August 1, 2014
Dear Family and Friends,
Recently one of my students told me about her friend who came from Fukushima. She told me her friend’s brother had developed a cyst on his thyroid gland. He was age 9 when the abnormality was found. He is now 12 and it is still there. She reassured me it was not malignant – yet – but they were keeping a close watch on it. I had not heard about this development before. I was concerned, of course, but not really surprised that it had not been reported.
However, a friend recently sent me an e-mail about Naoto Matusmura, the gentleman who stayed in the “No Go Zone” around the Fukushima Nuclear Power Plant in order to care for the animals left behind. She said, “I googled Naoto Matsumura and got caught up on some of the latest news about him lately. Just a couple weeks ago, he transported a sick cow (with spots all over its hide) to Tokyo and demanded that it be seen by some officials . . . and this drew a crowd including the police. Naturally I am sure he expected this, and I believe he is doing all he can to keep the energy going for ‘his’ animals . . . He is a dedicated soul, and does all he can to bring awareness to the problems the people face, as well as the plight of the animals still left behind.”
Something that has also been reported is that since 03/11 more people have died from disaster-related causes than from the earthquake and tsunami themselves. Over half of the cases are in Fukushima Prefecture.
A few days ago an adult student of mine told me her seven year old daughter was refusing to go to school. She found the classes boring and felt her teacher did not understand her. This mother went on to say that many children had become very fragile since the 03/11 disaster. And she added, so had the teachers. “There is a great emotional vulnerability now that we never had before. I myself am OK because I am tough. But I can’t push my child or her teachers because I have the feeling that they might break. It is a very delicate situation. And I am not sure what to do.” The suicide rate is up, so her concerns are very genuine.
As in other parts of the world, young people in general are disillusioned and lost. With the terrible economy, this generation has little sense of a future. “They have no dream,” as many people say. “And how can you live without a dream?”
Despite these dark undercurrents, there are other things happening that are solid and sure. Things are changing. At first the concerns were overwhelmingly physical. How to clean up the mess the tsunami left, how to find a place to live, how to start work again. But now people everywhere are now asking, “How can we build up our emotional fortitude in the face of impending disasters?”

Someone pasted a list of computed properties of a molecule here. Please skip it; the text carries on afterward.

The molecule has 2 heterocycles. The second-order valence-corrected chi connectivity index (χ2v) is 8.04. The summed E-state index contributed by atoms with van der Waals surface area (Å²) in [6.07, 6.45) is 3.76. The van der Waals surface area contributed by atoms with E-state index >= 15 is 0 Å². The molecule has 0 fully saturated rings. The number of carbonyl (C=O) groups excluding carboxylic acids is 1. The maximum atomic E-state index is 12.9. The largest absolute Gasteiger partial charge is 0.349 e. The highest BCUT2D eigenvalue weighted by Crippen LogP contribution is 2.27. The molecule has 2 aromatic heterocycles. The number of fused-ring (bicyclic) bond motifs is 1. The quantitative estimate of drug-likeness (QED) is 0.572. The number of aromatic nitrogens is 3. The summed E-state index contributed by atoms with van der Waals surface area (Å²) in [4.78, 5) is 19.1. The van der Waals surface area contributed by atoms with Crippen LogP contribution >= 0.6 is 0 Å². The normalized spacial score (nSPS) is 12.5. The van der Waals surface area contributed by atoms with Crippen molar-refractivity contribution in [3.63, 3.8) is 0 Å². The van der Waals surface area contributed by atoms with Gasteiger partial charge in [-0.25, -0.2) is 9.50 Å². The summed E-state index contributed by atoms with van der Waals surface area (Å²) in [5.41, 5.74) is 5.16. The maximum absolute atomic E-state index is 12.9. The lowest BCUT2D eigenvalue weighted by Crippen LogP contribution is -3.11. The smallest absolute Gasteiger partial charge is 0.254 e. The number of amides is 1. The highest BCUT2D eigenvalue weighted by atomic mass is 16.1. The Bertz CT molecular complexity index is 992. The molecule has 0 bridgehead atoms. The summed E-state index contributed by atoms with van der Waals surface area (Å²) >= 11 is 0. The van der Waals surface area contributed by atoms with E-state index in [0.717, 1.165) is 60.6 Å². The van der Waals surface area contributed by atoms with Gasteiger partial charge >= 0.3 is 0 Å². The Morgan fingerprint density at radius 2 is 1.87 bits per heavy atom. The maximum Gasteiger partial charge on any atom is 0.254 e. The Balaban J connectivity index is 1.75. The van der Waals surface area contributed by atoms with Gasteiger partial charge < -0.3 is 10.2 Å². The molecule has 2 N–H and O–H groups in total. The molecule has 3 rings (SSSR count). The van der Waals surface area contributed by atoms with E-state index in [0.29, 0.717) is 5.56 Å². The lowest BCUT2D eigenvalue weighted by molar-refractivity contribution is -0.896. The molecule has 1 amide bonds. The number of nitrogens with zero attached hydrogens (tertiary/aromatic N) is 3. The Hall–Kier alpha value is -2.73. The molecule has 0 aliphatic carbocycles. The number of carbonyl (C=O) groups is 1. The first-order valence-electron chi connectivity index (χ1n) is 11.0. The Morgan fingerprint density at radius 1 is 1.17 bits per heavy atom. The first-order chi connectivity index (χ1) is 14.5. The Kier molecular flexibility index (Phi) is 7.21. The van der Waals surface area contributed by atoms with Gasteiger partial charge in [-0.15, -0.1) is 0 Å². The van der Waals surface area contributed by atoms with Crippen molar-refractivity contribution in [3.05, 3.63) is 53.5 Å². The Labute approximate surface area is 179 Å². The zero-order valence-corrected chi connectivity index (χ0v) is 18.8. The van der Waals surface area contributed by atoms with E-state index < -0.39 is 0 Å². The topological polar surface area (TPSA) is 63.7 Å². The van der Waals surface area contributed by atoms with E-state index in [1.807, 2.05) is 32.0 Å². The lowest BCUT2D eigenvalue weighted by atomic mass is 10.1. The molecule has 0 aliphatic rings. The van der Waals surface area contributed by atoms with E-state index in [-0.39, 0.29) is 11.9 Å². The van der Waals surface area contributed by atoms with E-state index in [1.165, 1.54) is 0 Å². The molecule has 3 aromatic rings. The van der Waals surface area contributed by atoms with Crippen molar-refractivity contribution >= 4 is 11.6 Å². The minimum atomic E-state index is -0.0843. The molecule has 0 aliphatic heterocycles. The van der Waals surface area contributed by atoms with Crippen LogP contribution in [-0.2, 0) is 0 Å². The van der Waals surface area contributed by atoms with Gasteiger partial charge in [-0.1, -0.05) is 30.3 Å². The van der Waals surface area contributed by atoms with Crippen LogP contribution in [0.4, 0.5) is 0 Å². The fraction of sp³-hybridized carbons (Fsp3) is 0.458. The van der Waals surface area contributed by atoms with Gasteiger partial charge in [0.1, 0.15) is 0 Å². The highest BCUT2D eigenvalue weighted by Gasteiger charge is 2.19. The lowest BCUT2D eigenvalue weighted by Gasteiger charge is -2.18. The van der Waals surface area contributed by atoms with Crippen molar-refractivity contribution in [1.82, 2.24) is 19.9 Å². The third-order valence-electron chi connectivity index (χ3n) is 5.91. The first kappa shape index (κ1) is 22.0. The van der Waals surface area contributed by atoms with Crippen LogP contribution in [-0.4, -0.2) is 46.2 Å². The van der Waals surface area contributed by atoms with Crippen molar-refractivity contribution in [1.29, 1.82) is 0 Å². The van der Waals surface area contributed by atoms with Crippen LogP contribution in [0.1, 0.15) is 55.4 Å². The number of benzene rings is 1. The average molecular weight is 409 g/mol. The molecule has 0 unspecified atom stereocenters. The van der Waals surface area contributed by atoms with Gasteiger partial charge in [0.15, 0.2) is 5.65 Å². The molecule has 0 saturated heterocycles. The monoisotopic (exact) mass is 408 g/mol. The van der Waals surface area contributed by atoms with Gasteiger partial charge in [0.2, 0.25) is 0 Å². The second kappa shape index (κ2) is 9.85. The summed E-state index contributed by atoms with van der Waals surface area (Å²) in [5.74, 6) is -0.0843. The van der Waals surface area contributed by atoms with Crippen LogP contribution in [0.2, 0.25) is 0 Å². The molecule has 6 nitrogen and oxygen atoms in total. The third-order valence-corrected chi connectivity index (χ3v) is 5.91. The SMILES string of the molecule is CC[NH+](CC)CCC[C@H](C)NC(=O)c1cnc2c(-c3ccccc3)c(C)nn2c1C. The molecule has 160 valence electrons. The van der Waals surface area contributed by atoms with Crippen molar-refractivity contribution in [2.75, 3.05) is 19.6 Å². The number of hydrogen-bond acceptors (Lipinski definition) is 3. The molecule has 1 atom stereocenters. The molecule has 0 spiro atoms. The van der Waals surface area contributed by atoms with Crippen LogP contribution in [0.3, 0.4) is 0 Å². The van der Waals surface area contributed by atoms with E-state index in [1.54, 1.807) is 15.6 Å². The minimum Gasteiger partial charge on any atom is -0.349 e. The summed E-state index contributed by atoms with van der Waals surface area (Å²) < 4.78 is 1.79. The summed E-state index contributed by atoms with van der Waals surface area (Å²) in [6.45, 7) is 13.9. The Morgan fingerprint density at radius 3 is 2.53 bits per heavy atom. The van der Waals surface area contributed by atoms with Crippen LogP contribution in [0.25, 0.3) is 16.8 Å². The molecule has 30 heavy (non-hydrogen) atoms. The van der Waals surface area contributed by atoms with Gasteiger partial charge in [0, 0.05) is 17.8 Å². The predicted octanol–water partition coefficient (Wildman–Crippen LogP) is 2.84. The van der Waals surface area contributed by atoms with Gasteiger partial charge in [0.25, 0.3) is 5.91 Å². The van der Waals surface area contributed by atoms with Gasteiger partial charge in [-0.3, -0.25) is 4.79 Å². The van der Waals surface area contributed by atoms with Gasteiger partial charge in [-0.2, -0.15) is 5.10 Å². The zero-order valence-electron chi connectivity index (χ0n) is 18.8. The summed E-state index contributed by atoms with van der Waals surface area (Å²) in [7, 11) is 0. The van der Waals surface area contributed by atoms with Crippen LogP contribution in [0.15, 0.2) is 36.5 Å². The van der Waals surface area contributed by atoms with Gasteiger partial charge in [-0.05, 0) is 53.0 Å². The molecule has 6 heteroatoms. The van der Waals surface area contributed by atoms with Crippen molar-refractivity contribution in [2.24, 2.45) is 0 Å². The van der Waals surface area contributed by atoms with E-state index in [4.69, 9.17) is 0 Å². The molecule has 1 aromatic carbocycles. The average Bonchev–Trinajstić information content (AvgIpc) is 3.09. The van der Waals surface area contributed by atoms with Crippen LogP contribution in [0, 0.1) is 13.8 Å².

A few steps are appearing that begin to address this challenging necessity. One example is that over the past months Family Support Centers have started to boldly present their services. In the past, having emotional trouble was taboo and something to hide. But now it is openly recognized, so people are able to find help more easily and without shame. Likewise, there are seminars on Loneliness and Post Traumatic Stress. And university programs in counseling are now being advertised in public places, such as on buses or trains.
There are also hundreds of NPOs that are diligently offering their services, often behind the scenes. In Sendai most of the signs saying, “Gambatte Tohoku, Gambatte Miyagi!” have been removed. But as soon as you get outside the city, they are everywhere. Progress is much slower the further you go from the metropolitan area, so that kind of overt encouragement and support are still very needed.
In addition, in Japan even short term emotional reassurance is considered essential for dealing with stress. So we here in Tohoku feel great appreciation when people from other places show that they still care about us. Some of these lighter gestures of kindness include special art exhibits that have come, and are still coming to this area. Recently there was a show on of “the God of Manga” and “The King of Manga”. They are Tezuka Osama and Shotaro Ishinomori respectively. The exhibition was wonderful in that it started with them as small boys making marvelous drawings and then continued through their long, productive, and very successful careers up to the current times.
Another show with the theme of “Van Gogh’s Flowers” has also come. And a Buddhist National Treasures from the Muroji Temple in Nara is also part of this encouraging picture. There are also many street concerts and special food fairs held frequently in various parts of the city and around the prefecture.
The ups and downs of what is happening here are part of the fabric of life. The constant changes reflect both the fragility and determination of Tohoku citizens now. In a way, the balance of the two seems to be summed up in a poem that a friend wrote. The poet, Nancy Greenaway, composed this piece for the graduating class on Block Island in Rhode Island, USA. It was written for those students, of course, but maybe also for everyone facing life with all its terrible beauty and potentially strengthening challenges.
Think rubber bands, leotards,
trampolines, elastic waistbands,
yoga masters, Scrunchies.
Visualize the rebound of young skin
touched, the springiness of muffins
fresh from the oven.
Listen to tragedies’ survivors say,
“Yes, I lost everything. Everything.
But I still have my life.”
Ever-vulnerable human beings
somehow bounce back,
some times even thrive.
my word for you.